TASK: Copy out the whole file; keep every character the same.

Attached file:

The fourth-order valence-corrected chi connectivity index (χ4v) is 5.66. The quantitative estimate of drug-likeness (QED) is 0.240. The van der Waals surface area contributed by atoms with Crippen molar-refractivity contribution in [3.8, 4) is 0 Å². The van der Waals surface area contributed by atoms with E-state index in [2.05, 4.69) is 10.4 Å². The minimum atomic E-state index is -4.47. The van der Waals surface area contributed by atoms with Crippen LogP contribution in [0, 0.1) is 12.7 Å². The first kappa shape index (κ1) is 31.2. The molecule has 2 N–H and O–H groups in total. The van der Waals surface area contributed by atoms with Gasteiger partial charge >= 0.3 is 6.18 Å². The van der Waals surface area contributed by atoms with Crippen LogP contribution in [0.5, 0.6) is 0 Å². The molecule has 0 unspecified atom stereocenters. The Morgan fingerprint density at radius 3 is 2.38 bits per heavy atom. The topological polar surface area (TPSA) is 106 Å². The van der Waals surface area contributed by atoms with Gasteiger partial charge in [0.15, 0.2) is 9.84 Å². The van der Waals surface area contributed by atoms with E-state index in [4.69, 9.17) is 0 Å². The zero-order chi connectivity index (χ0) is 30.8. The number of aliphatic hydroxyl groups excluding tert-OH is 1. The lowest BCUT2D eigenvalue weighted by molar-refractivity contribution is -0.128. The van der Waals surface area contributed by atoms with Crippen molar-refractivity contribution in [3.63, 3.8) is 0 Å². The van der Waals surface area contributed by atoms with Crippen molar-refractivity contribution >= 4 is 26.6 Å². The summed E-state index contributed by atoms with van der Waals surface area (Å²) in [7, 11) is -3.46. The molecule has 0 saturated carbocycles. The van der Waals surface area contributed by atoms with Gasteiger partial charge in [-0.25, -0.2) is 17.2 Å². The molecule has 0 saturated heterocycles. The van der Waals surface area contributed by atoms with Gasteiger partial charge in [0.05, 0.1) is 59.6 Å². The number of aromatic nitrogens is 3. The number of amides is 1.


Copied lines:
The fourth-order valence-corrected chi connectivity index (χ4v) is 5.66. The quantitative estimate of drug-likeness (QED) is 0.240. The van der Waals surface area contributed by atoms with Crippen molar-refractivity contribution in [3.8, 4) is 0 Å². The van der Waals surface area contributed by atoms with E-state index in [2.05, 4.69) is 10.4 Å². The minimum atomic E-state index is -4.47. The van der Waals surface area contributed by atoms with Crippen LogP contribution in [0, 0.1) is 12.7 Å². The first kappa shape index (κ1) is 31.2. The molecule has 2 N–H and O–H groups in total. The van der Waals surface area contributed by atoms with Gasteiger partial charge >= 0.3 is 6.18 Å². The van der Waals surface area contributed by atoms with Crippen LogP contribution in [0.5, 0.6) is 0 Å². The molecule has 0 unspecified atom stereocenters. The Morgan fingerprint density at radius 3 is 2.38 bits per heavy atom. The topological polar surface area (TPSA) is 106 Å². The van der Waals surface area contributed by atoms with Gasteiger partial charge in [0.15, 0.2) is 9.84 Å². The van der Waals surface area contributed by atoms with E-state index in [4.69, 9.17) is 0 Å². The zero-order chi connectivity index (χ0) is 30.8. The number of aliphatic hydroxyl groups excluding tert-OH is 1. The lowest BCUT2D eigenvalue weighted by molar-refractivity contribution is -0.128. The van der Waals surface area contributed by atoms with Crippen molar-refractivity contribution in [3.63, 3.8) is 0 Å². The van der Waals surface area contributed by atoms with Crippen molar-refractivity contribution >= 4 is 26.6 Å². The summed E-state index contributed by atoms with van der Waals surface area (Å²) in [7, 11) is -3.46. The molecule has 0 saturated carbocycles. The van der Waals surface area contributed by atoms with Gasteiger partial charge in [-0.25, -0.2) is 17.2 Å². The molecule has 0 saturated heterocycles. The van der Waals surface area contributed by atoms with Gasteiger partial charge in [0.05, 0.1) is 59.6 Å². The number of aromatic nitrogens is 3. The number of amides is 1.